He had his biggest impact with the Chicago White Sox, with which he won the 2005 World Series.
Dye was a very powerful outfielder, and also had a cannon for an arm.
He was extremely fun to watch for several years, but is he a Hall of Famer?
The answer would be no.
Something worth noting in Dye’s case is that while many players look to extend their playing careers even when it’s clear they don’t have it anymore, he called it quits while still being a productive hitter.
But that doesn’t mean he is a Hall of Famer.
In 2009, his last season, Dye slashed .250/.340/.453 with 27 home runs and a 105 wRC+.
Weighted Runs Created Plus, or wRC+, allows us to use several offensive aspects of a player and consider eras and ballparks to determine if the player is above (higher than 100 wRC+) or below (lower than 100 wRC+) average.
For his career, Dye had a 110 wRC+, which means that his offensive production was 10 percent better than his peers.
Even though he retired while still being a productive hitter, he doesn’t have the credentials to be considered as a Hall of Famer.
A Crucial Piece In The White Sox’s Title
There is no denying that he was instrumental for the White Sox’s first World Series title since 1917.
He was named the 2005 World Series MVP after hitting .438 with one home run and three RBI.
The White Sox swept the Houston Astros, and Dye’s RBI single off closer Brad Lidge proved the deciding run in the Game 4 victory.
On this day 15 years ago Freddy Garcia tossed 7 scoreless innings, Bobby Jenks closed out the 9th inning, and Jermaine Dye drove in the only run of the game as the #WhiteSox won the 2005 World Series. They finished the postseason with an 11-1 record. What a season… pic.twitter.com/aoWZJoHTvo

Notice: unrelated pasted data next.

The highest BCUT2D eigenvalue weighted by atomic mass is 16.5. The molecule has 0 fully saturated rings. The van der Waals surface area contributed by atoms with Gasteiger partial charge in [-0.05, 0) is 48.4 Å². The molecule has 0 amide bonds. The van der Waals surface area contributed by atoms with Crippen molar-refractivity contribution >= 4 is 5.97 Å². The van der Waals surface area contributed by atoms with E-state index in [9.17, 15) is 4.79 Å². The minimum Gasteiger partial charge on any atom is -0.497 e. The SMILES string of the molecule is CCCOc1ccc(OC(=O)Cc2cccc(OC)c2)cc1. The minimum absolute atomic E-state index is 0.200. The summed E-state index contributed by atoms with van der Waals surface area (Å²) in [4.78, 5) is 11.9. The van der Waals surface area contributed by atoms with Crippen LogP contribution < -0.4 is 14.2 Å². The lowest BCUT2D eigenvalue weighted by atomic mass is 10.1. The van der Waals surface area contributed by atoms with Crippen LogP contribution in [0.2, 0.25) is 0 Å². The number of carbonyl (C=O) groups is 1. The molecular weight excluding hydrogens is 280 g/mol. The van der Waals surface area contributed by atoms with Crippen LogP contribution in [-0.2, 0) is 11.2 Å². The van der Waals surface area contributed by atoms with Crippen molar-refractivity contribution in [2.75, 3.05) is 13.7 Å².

— DH (@HalloweenHalpin) October 26, 2020
But Dye lacks the overall career numbers of a Hall of Famer.
He retired with a line of .274/.338/.488, 325 homers, and 1,072 RBI.
Those are good numbers, but not good enough for immortality.
He lacked the hardware associated with a dominant player: he didn’t win regular season MVP awards, batting titles, Rookie of the Year, and was an All-Star only two times.
To be selected to the Hall, a player must have been dominant among his peers, and Dye was not.
He did win a Gold Glove and a Silver Slugger award, proof that he was very good.
However, he was never considered a top defender, and the numbers back that up: he retired with -65 Defensive Runs Saved (DRS) even though the stat didn’t exist in his rookie season.
He wasn’t a particularly good baserunner, as well.
Modern baseball is now open to accept ‘specialized’ players, or flawed ballplayers in the Hall, but they must be very good at doing at least one thing.
Dye wasn’t a good fielder or baserunner.
To be considered a Hall of Famer, his offense would have to be excellent and extraordinary, and while it was good, it wasn’t Hall-worthy.
The lack of baserunning and defensive prowess really dragged Dye’s Wins Above Replacement (WAR) total.
Dye’s 14.6 WAR (FanGraphs version) would rank him 158th out of 159 position players.
He would be one of the worst Hall of Famers.
Waiting for that Baseball Hall of Fame voter to show his/her ballot with a check next to Jermaine Dye's name.
— Colt Smith (@FootballExpert) January 6, 2015
It’s clear that Dye doesn’t belong in the Hall.